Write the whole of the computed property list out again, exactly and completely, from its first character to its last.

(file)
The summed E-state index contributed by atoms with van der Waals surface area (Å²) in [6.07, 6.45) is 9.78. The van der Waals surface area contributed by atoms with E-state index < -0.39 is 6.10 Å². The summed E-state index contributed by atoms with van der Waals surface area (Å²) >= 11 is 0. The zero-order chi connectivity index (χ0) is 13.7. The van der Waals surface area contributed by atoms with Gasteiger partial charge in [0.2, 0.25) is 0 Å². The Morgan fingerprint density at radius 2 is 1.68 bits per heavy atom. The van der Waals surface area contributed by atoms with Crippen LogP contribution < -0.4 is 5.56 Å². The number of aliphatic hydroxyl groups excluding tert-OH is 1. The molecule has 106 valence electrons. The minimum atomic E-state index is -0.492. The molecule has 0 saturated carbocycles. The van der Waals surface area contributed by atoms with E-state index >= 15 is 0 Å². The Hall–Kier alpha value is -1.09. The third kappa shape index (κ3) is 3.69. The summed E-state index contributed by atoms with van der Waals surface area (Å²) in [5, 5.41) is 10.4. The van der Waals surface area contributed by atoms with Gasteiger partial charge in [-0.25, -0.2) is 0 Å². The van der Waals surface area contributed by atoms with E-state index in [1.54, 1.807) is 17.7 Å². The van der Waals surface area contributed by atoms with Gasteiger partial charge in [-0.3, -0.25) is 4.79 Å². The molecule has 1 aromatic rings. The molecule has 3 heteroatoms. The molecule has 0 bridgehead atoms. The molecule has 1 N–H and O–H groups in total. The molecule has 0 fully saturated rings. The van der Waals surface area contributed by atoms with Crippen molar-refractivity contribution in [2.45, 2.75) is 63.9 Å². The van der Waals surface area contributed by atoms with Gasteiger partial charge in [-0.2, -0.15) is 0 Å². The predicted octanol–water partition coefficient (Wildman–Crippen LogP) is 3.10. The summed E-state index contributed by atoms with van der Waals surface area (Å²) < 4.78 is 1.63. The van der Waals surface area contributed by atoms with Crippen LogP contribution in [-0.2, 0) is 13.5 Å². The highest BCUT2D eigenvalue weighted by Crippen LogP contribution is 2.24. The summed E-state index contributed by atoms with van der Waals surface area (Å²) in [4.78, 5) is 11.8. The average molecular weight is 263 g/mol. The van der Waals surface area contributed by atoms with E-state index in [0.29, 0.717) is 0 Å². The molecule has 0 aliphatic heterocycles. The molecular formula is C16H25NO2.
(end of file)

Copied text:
The summed E-state index contributed by atoms with van der Waals surface area (Å²) in [6.07, 6.45) is 9.78. The van der Waals surface area contributed by atoms with E-state index < -0.39 is 6.10 Å². The summed E-state index contributed by atoms with van der Waals surface area (Å²) >= 11 is 0. The zero-order chi connectivity index (χ0) is 13.7. The van der Waals surface area contributed by atoms with Gasteiger partial charge in [0.2, 0.25) is 0 Å². The Morgan fingerprint density at radius 2 is 1.68 bits per heavy atom. The van der Waals surface area contributed by atoms with Crippen LogP contribution < -0.4 is 5.56 Å². The number of aliphatic hydroxyl groups excluding tert-OH is 1. The molecule has 106 valence electrons. The minimum atomic E-state index is -0.492. The molecule has 0 saturated carbocycles. The van der Waals surface area contributed by atoms with E-state index >= 15 is 0 Å². The Hall–Kier alpha value is -1.09. The third kappa shape index (κ3) is 3.69. The summed E-state index contributed by atoms with van der Waals surface area (Å²) in [5, 5.41) is 10.4. The van der Waals surface area contributed by atoms with Gasteiger partial charge in [-0.25, -0.2) is 0 Å². The van der Waals surface area contributed by atoms with E-state index in [1.54, 1.807) is 17.7 Å². The van der Waals surface area contributed by atoms with Gasteiger partial charge in [-0.3, -0.25) is 4.79 Å². The molecule has 1 aromatic rings. The molecule has 3 heteroatoms. The molecule has 0 bridgehead atoms. The molecule has 1 N–H and O–H groups in total. The molecule has 0 fully saturated rings. The van der Waals surface area contributed by atoms with Crippen molar-refractivity contribution in [2.45, 2.75) is 63.9 Å². The van der Waals surface area contributed by atoms with Gasteiger partial charge in [-0.2, -0.15) is 0 Å². The predicted octanol–water partition coefficient (Wildman–Crippen LogP) is 3.10. The summed E-state index contributed by atoms with van der Waals surface area (Å²) < 4.78 is 1.63. The van der Waals surface area contributed by atoms with Crippen LogP contribution in [-0.2, 0) is 13.5 Å². The highest BCUT2D eigenvalue weighted by Crippen LogP contribution is 2.24. The summed E-state index contributed by atoms with van der Waals surface area (Å²) in [4.78, 5) is 11.8. The average molecular weight is 263 g/mol. The van der Waals surface area contributed by atoms with E-state index in [0.29, 0.717) is 0 Å². The molecule has 0 aliphatic heterocycles. The molecular formula is C16H25NO2.